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James Bridie’s The Anatomist
and John Byrne’s The Slab Boys

Edwin Morgan

The Devil to Stage:
Five Plays by James Bridie
The Anatomist (1930) and The Slab Boys (1978) are obviously two very different plays, but they do have certain things in common, and they make interesting comparison. They both have clear links with their authors, who know what they’re talking about. Bridie was a doctor, and his play is about doctors and medicine and medical research. John Byrne was himself a slab boy, mixing paint for the designers at a carpet factory, and his play is about slab boys in a carpet factory. So in this sense both plays carry and convey a kind of authority and confidence which is notable and convincing. Also, you could claim that both plays are comedies. Certainly The Anatomist has a large element of tragedy and melodrama, but the beginning and end seem to indicate that the play is some sort of comedy – a serious, exciting, thoughtful comedy, full of ideas and arguments, containing horror but somehow managing not to leave that as the final impression. The Slab Boys is more obviously and continuously comic, but it too has tragic undercurrents and serious ideas, and is, if you like, a ‘portrait of the artist as a young man’, with a great deal to say, or suggest, about the struggles of a working-class artist in post-war society. And finally, both plays are good theatre. Both were successful with audiences from their first production, and both have shown that they can be revived successfully. This is not unconnected with the fact that both Dr Knox and Phil McCann, the two heroes, are strongly theatrical characters. The main difference between the two plays is that they belong to different eras of Scottish theatre. Bridie was writing mainly before the Second World War, in the 1930s, and his appeal was in general that of a middle-class writer to middle-class theatregoers. Byrne is writing after the war and in the wake of the post-war change of emphasis towards realistic and often socially committed working-class plays –
Scottish People’s Theatre:
plays by Glasgow Unity writers
the tradition of plays like Ena Lamont Stewart’s Men Should Weep, George Munro’s Gold in his Boots, Roddy McMillan’s All in Good Faith and The Bevellers, Bill Bryden’s Willie Rough, Hector MacMillan’s The Sash. (The Bevellers seems particularly close to Byrne’s play.) And going outside Scotland, one interesting difference is that John Byrne is asking his actors and director to show, as far as is practical on stage, the actual process of mixing paint for carpet designers – it’s a very physical play, you can’t mime it! Now this is what you also get in other plays of the period, like Arnold Wesker’s The Kitchen, where the play is set in the kitchen of a large restaurant, as realistically as possible, or David Storey’s The Contractor, where a huge marquee for a wedding reception is gradually set up, bit by bit, realistically and correctly, in the first part of the play and dismantled in the latter part. Both Wesker’s kitchen and Storey’s marquee are no doubt images or metaphors for something else, but from the audience’s point of view there is a great fascination in watching people at work. The Slab Boys comes into this category of play, and that is part of its hold on the audience. Plays have tended in the past to be about what their characters did or said when they were not at work, but since 1950 work has itself often become both a setting and a theme. Of course there is work in Bridie’s play too, in the background, but the work there is anatomical dissection, and this might have strained theatre resources or audience reaction!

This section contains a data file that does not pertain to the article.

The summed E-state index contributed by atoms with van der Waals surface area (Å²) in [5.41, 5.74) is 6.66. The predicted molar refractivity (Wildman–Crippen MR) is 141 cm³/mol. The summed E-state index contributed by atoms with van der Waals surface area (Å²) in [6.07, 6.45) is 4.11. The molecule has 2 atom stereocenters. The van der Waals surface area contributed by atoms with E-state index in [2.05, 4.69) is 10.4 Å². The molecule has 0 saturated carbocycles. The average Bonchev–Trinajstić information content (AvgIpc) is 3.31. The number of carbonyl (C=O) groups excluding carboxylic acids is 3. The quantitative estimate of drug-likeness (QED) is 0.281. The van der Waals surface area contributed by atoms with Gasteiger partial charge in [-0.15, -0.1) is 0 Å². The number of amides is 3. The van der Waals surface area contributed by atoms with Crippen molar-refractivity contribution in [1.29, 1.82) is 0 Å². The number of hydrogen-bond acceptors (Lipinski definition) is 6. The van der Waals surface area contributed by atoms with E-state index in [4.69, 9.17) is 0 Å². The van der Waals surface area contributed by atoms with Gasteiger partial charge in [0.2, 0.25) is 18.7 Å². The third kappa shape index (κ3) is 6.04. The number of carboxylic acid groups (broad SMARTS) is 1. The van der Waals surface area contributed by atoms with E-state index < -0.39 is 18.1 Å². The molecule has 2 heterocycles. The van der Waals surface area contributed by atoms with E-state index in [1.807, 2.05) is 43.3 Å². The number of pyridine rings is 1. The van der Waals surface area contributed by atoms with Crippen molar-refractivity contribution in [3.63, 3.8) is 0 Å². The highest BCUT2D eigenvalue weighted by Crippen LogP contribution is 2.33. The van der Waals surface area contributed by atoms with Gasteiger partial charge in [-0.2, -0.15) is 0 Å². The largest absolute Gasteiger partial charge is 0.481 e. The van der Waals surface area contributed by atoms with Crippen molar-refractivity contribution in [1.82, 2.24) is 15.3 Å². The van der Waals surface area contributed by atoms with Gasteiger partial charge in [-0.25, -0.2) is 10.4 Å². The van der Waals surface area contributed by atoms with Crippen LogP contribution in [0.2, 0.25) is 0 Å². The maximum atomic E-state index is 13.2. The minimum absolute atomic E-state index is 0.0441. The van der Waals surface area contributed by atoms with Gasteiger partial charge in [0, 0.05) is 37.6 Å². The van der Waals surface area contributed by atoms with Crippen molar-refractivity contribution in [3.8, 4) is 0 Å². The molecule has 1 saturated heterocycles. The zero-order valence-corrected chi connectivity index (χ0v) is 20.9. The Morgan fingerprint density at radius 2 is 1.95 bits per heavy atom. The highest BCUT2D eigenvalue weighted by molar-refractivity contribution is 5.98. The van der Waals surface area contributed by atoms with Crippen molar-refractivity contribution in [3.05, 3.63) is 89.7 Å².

Bridie, to look at him first, died in 1951, but in the thirty-odd years since his death we don’t seem to be much nearer any really agreed assessment of his place and value as a dramatist. His plays are not very frequently performed, and are, you may say, out of fashion. Yet when the best of them, like The Anatomist are revived, they prove to be very good theatre. So what is the problem? Bridie was himself a somewhat impish and enigmatic character. He wrote plenty about himself, for example in his autobiography One Way of Living (1939), but he likes to provoke and play with and tantalise the reader, using a good deal of mockery and irony and sometimes claiming to be less serious than he really was. The way he begins his autobiography is very typical (and I should add that he calls it among other things the History of a Happy Bourgeois – is that ironic?):